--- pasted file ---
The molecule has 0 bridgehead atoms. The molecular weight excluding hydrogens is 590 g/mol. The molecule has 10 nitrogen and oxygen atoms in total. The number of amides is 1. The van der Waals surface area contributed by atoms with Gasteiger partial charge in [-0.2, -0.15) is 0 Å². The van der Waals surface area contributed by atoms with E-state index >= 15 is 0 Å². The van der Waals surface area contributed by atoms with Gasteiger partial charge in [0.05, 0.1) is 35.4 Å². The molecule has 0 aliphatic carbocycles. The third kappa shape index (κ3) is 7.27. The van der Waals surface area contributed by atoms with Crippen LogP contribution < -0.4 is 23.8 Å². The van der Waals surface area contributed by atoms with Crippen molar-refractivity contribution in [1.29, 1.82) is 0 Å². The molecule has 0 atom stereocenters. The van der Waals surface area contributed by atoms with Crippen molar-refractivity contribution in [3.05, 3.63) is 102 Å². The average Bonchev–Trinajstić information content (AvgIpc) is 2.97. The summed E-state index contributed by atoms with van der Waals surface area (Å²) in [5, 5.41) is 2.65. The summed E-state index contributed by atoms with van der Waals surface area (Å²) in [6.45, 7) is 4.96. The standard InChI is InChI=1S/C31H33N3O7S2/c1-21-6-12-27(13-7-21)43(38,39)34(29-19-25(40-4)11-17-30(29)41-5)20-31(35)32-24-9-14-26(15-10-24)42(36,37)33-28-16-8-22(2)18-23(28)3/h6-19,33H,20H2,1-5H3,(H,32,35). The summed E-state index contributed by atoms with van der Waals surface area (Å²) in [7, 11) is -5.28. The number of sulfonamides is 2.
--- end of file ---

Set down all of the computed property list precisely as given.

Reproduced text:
The molecule has 0 bridgehead atoms. The molecular weight excluding hydrogens is 590 g/mol. The molecule has 10 nitrogen and oxygen atoms in total. The number of amides is 1. The van der Waals surface area contributed by atoms with Gasteiger partial charge in [-0.2, -0.15) is 0 Å². The van der Waals surface area contributed by atoms with E-state index >= 15 is 0 Å². The van der Waals surface area contributed by atoms with Gasteiger partial charge in [0.05, 0.1) is 35.4 Å². The molecule has 0 aliphatic carbocycles. The third kappa shape index (κ3) is 7.27. The van der Waals surface area contributed by atoms with Crippen LogP contribution < -0.4 is 23.8 Å². The van der Waals surface area contributed by atoms with Crippen molar-refractivity contribution in [1.29, 1.82) is 0 Å². The molecule has 0 atom stereocenters. The van der Waals surface area contributed by atoms with Crippen molar-refractivity contribution in [3.05, 3.63) is 102 Å². The average Bonchev–Trinajstić information content (AvgIpc) is 2.97. The summed E-state index contributed by atoms with van der Waals surface area (Å²) in [5, 5.41) is 2.65. The summed E-state index contributed by atoms with van der Waals surface area (Å²) in [6.45, 7) is 4.96. The standard InChI is InChI=1S/C31H33N3O7S2/c1-21-6-12-27(13-7-21)43(38,39)34(29-19-25(40-4)11-17-30(29)41-5)20-31(35)32-24-9-14-26(15-10-24)42(36,37)33-28-16-8-22(2)18-23(28)3/h6-19,33H,20H2,1-5H3,(H,32,35). The summed E-state index contributed by atoms with van der Waals surface area (Å²) in [7, 11) is -5.28. The number of sulfonamides is 2.